About the trail

The Iron forms the theme of the trail

The Iron Trail is a 30 km long unique hiking trail through beautiful countryside that is also of historical interest. The route of the iron forms the theme of this trail; parts of it are the same as those used in the early 17th century when iron was transported southwards from the Bergslagen mining district to the coast of the Lake Vänern and the town of Kristinehamn. The trail stretches between Hytte and Kristinehamn. You walk through varied countryside past small lakes and ponds, across marshes, through woods and pastures and along an old country road. The surrounding woodland, which is mostly coniferous with some deciduous trees, is a mixture of old and new trees. On your journey you pass several historical sites and places of interest, such as two old iron mills and an Iron Age hill fort. You will catch a glimpse of a manorial estate with deep historical ancestry and will see the unique chapel of Östervik.

Kristinehamn was the centre of iron exports from the Bergslagen district for 100 years, from the middle of the 18th century and onwards. It was from the harbour of Kristinehamn that the iron was shipped out onto Lake Vänern on its way out into the world.

Here follows some information about certain points of interest along the trail.


This is the northern most starting point of the Iron Trail. During the second half of the 16th century the homestead Hytte Hemmanet was a place to which iron was brought via water transport from the mining district of Värmland. Duke Karl appointed a general manager, known as a “Factor”, to take charge of these operations. The iron was reloaded from boats/barges either onto land transport heading south or it was stored, awaiting transport. It was here that the returning vessels were reloaded with essential goods for the increasing population of the mining areas, such as grain, butter, salt, spices……. The importance of Hytte for the transport of iron ceased when the demand for iron, and the following increase in its production, required more effective means of transport. A vital factor in this process was when the Norsbäcken canal was dug in the 1630’s.


The smallholding Bergsjötorp, one of the first farms in the area, was built in 1560. The trail passed by here, from the reloading site at Hytte. Both the ore and the iron then continued their journey down to Lake Vänern. There were a number of smelting works and ironworks in operation in Värmland’s mining district as early as in the 1540’s. After Bergsjötorp the Iron Trial makes a turn to the west, before turning south to pass by the old ironworks at Niklasdamm and Älvbron. Traffic was maintained between the Bergslagen mining area and Lake Vänern along this trail up until the 1640’s. Once the canal at Norsbäcken was opened in 1642 the iron was then transported by water to the loading point at Sjöändan, at the southern end of the Bergsjön lake. It was from here that one of the first railways in Sweden was later built, making it much easier to transport iron to the newly founded town of Kristinehamn.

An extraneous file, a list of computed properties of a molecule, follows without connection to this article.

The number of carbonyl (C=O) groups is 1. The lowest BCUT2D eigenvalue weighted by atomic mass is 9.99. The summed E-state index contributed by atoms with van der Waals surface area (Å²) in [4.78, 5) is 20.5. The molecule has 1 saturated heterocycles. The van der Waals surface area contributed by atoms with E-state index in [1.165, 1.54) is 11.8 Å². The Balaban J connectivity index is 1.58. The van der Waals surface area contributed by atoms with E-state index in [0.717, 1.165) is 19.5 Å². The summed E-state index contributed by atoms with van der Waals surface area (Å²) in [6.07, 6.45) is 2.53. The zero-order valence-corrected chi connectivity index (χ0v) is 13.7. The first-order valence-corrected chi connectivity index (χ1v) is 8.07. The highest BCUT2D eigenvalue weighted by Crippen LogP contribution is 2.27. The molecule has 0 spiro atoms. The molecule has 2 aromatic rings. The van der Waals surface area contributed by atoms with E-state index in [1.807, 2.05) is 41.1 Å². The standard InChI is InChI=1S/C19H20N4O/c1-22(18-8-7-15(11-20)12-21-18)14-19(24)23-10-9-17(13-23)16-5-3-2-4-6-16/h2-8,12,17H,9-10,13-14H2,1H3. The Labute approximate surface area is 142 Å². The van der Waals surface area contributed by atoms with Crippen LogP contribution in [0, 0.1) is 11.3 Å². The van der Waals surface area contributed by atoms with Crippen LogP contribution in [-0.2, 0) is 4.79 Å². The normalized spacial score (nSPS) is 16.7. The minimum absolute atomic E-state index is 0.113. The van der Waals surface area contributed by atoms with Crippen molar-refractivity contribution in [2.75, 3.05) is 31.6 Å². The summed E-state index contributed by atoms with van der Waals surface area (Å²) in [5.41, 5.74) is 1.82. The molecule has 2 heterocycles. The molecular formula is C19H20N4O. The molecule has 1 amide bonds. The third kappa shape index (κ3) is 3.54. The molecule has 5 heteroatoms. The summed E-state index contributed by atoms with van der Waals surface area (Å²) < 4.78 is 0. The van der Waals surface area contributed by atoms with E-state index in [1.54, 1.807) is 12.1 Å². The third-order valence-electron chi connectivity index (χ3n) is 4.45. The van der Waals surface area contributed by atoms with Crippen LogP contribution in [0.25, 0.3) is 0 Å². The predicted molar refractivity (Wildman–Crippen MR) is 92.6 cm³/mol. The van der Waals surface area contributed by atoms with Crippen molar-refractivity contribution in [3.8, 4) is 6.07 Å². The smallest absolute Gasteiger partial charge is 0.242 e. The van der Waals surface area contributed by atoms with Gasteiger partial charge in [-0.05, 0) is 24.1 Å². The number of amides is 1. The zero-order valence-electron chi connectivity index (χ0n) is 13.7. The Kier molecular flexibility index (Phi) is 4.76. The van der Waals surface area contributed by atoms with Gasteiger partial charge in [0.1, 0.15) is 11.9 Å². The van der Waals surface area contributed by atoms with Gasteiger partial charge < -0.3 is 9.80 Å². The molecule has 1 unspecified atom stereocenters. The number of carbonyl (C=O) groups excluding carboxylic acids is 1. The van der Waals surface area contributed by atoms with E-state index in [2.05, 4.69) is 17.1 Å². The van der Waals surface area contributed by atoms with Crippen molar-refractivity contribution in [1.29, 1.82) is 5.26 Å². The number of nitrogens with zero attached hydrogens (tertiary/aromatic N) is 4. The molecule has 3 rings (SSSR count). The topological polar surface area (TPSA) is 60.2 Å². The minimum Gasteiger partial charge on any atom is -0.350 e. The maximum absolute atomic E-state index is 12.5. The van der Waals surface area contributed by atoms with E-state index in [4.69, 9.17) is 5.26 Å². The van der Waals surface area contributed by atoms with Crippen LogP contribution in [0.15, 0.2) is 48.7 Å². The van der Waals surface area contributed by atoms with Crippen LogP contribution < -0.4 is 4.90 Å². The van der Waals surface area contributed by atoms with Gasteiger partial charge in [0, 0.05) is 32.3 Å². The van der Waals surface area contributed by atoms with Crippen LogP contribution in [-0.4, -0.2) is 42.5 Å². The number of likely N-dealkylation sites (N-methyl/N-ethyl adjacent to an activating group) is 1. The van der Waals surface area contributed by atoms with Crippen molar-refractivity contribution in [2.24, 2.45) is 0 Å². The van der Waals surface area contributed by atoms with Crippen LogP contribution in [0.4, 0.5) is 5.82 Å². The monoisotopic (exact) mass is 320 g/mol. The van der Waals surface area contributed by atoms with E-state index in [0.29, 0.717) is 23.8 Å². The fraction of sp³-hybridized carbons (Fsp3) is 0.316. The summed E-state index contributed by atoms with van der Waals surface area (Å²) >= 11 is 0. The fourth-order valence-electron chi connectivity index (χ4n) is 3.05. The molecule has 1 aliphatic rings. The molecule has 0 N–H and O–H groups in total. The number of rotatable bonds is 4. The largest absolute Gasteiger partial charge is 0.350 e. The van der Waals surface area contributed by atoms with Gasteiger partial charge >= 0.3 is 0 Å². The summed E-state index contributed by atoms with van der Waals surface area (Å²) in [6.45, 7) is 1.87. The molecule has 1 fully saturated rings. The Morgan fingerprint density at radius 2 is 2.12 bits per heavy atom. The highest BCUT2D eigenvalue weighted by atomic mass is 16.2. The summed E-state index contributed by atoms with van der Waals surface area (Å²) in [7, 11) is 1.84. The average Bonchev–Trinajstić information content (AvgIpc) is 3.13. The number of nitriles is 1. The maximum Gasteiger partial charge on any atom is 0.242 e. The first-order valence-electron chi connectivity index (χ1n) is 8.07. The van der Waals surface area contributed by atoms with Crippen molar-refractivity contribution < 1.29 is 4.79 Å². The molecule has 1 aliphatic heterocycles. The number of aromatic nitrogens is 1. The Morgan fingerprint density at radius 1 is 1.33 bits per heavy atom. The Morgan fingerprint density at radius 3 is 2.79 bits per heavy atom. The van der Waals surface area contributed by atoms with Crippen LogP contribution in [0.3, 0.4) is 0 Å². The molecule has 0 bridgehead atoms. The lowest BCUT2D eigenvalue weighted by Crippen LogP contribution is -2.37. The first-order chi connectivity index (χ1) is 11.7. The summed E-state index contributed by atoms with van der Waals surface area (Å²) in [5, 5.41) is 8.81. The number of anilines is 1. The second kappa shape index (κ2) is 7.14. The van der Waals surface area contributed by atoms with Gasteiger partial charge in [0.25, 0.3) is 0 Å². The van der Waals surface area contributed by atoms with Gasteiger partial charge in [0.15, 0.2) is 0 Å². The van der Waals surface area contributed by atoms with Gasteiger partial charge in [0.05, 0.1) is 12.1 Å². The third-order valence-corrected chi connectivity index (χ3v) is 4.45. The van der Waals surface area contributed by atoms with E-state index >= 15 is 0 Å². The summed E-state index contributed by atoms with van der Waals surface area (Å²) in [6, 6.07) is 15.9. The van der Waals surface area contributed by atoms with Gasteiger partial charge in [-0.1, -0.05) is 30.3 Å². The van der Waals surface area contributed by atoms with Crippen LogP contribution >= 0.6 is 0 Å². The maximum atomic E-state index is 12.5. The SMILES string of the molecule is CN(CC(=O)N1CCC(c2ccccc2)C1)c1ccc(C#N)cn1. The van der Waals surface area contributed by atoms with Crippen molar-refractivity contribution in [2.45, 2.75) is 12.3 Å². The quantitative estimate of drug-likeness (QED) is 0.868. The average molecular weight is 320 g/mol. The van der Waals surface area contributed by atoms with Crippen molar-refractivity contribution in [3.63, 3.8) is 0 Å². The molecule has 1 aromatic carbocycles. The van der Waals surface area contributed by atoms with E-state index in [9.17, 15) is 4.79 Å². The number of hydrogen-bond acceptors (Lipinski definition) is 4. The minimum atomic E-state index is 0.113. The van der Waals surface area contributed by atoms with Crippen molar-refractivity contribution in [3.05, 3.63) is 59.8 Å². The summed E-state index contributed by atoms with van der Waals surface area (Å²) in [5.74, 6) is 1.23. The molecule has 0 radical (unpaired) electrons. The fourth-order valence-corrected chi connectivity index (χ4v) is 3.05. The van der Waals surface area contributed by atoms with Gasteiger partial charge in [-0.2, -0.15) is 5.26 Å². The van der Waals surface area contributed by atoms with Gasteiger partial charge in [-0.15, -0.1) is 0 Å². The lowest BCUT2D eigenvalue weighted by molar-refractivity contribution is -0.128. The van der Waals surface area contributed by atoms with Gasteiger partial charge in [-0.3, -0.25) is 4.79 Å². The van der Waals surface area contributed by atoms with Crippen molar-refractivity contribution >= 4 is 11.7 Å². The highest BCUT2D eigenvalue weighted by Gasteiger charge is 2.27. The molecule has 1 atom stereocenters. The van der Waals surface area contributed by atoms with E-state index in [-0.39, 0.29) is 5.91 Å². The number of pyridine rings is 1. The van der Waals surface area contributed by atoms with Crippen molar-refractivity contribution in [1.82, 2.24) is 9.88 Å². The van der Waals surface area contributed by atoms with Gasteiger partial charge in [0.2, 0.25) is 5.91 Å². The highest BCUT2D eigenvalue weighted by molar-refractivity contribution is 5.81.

Advice to all walkers on this present Iron Trail: sit down on a bench, take a deep breath and drink some water before you set off for Varrvikshöjden! As you walk, try to imagine the difficulties and hardships that faced the people who transported the iron over land in the early days. In countryside with almost no paths at all, they had to transport the iron either on heavily loaded packhorses or on some kind of cart that they pulled. When they reached the highest point, here at Varrvikshöjden, they then had to negotiate the downhill section, which was almost as difficult! This was one of the most difficult parts of the journey on the way to the port on Lake Vänern.


The iron, which began its land transport at Hytte, was freighted from the southern end of Hyttsjön lake on the western side of Norsbäcken before continuing along the western side of Bergsjön lake. It was on the initiative of the Kroppa mine that the Norsbäcken canal was widened and deepened in the 1630’s to cope with the increasing amount of iron being shipped from the mining districts of Filipstad and Karlskoga to Bro (today’s Kristinehamn.

It was thanks to the immense amount of hard work, carried out under primitive conditions, that the slow-flowing stream between the Hyttsjön and Bergsjön lakes was turned into the Norsbäcken canal. It had a width of around 5 m and was deep enough for vessels loaded with iron to be rowed or, to some extent, sailed on. Their destination was Bergsjöände, which became to be known as Sjöändan, at the southern end of the Bergsjön lake. It was when the new canal was opened that ‟our” ir

on trail began to lose its importance as a transport route, since the iron could then be freighted by water all the way down to Sjöändan.


A “log road” was used to reinforce the existing road that crossed over the Bromossen bog. The use of log roads is an old method of securing transport over waterlogged terrain and involves logs being laid very close together at an angle of 90 to the direction of the road. The logs then distribute the weight of the load and stop it from sinking into the bog. The log road also allows a certain amount of water to flow from one side of it to the other. Today the log road is replaced by a footbridge.